Bliss on Life
For former POW Ronald Bliss, every moment matters
Published in 2003 Texas Super Lawyers magazine
By Erica Lehrer Goldman on October 22, 2003
For lawyers accustomed to billing their time by the quarter-hour, 2,374 around-the-clock days would seem like a fair amount of time. But for Houston attorney Ronald G. Bliss, 60, a partner in Fulbright & Jaworski’s Intellectual Property & Technology department, the time he spent as a prisoner of war in North Vietnam, from September 4, 1966, to March 4, 1973, seemed like an eternity.
Subjected to torture, lengthy spells of solitary confinement, and demoralizing living conditions, the young pilot struggled to survive. “Sometimes it was [thoughts of] your family that got you through; some days you dreamed of places you’d go, houses you’d build, jobs you’d have, where you were going to take your wife, how you’d raise your kids,” says Bliss.“Some days… you’d just look at the guard when he opened the door and… if he didn’t like how you bowed, he’d clip you a couple of times, and you’d have to say to yourself: ‘You can’t kill me today. I’m going to live for that.’ And some days that was all you had left.”
Life for Bliss began in 1943 in Buckeye, Arizona, but his family moved to southern California before his first birthday. At age ten, he and his family moved to Cheyenne,Wyoming, where he remained until leaving home at age seventeen to attend the United States Air Force Academy.
For as long as he can remember, aviation has been in his blood. One of Bliss’ early childhood memories is he and his father, who worked for a defense contractor, watching legendary test pilot Chuck Yeager prepare for flight in the new X-1 aircraft in 1947, the day Yeager broke the sound barrier.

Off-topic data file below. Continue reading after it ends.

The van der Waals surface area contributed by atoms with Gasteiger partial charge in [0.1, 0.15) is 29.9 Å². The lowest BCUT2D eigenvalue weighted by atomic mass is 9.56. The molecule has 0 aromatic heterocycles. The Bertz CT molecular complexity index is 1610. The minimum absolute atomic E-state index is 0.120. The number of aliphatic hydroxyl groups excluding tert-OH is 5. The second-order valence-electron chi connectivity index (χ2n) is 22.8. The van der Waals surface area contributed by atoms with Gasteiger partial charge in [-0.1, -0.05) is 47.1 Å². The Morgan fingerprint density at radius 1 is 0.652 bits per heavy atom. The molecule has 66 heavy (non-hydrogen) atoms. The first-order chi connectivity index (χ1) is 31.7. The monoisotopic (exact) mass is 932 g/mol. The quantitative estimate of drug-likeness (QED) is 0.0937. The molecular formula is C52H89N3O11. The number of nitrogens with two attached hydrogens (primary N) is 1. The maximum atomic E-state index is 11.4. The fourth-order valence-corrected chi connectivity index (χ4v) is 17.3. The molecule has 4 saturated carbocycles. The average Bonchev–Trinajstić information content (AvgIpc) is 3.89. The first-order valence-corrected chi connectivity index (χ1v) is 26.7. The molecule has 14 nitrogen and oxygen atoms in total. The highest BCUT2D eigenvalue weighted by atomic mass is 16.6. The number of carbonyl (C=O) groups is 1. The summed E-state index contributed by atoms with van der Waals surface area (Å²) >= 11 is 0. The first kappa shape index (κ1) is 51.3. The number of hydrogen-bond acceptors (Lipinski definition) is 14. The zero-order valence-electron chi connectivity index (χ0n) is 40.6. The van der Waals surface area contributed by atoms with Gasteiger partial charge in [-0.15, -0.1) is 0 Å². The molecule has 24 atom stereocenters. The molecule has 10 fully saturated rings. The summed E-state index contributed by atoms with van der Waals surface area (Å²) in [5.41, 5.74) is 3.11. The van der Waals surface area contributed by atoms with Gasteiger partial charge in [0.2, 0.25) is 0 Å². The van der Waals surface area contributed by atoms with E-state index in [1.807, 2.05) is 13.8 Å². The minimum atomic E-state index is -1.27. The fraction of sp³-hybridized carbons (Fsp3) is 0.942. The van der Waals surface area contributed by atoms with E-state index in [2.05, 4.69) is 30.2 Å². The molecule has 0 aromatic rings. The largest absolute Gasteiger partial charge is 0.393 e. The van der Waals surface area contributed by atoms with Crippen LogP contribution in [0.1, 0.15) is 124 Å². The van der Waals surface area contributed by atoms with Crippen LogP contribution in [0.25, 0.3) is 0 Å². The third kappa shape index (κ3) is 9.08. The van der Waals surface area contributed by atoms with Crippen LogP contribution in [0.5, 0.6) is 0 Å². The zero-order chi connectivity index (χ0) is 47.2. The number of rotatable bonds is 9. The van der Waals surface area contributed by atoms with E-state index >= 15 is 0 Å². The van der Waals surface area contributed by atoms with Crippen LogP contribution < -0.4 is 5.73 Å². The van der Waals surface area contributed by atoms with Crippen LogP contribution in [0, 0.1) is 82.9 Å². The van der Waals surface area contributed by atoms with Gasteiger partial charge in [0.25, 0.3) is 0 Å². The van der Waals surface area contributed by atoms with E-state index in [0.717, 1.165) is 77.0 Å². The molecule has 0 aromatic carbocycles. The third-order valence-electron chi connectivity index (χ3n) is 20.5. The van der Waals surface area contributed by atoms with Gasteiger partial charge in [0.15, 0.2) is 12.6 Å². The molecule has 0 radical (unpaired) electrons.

Bliss graduated from the Air Force Academy with a B.S. in engineering sciences in 1964. By the time he graduated from pilot training in 1965 and advanced fighter training in 1966, America’s involvement in the Vietnam War was in full swing. Leaving behind his young wife, Charlene, and their newborn son, Bliss joined a unit that flew F-105 Thunderchief fighter-bombers from Thailand into North Vietnamese territory. On his seventy-fifth day in action, his plane was shot down north of the Red River. He ejected just north of Hanoi. Bliss still remembers regaining consciousness, listening to what he determined were unfriendly voices deciding his fate, and being led down a dirt road, his head swathed in bandages as a result of a fractured skull.
Imprisoned at Hoa Lo, dubbed the Hanoi Hilton by the Americans, Bliss was put in solitary confinement for nearly two weeks. He then shared a cell with John H. “Jack” Fellowes, a lieutenant who had been shot down over North Vietnam a few days before Bliss. Fellowes had been tortured so severely with ropes and irons that he lost the use of his arms for nine months. During this time, Bliss fed him, dressed him, and bathed him.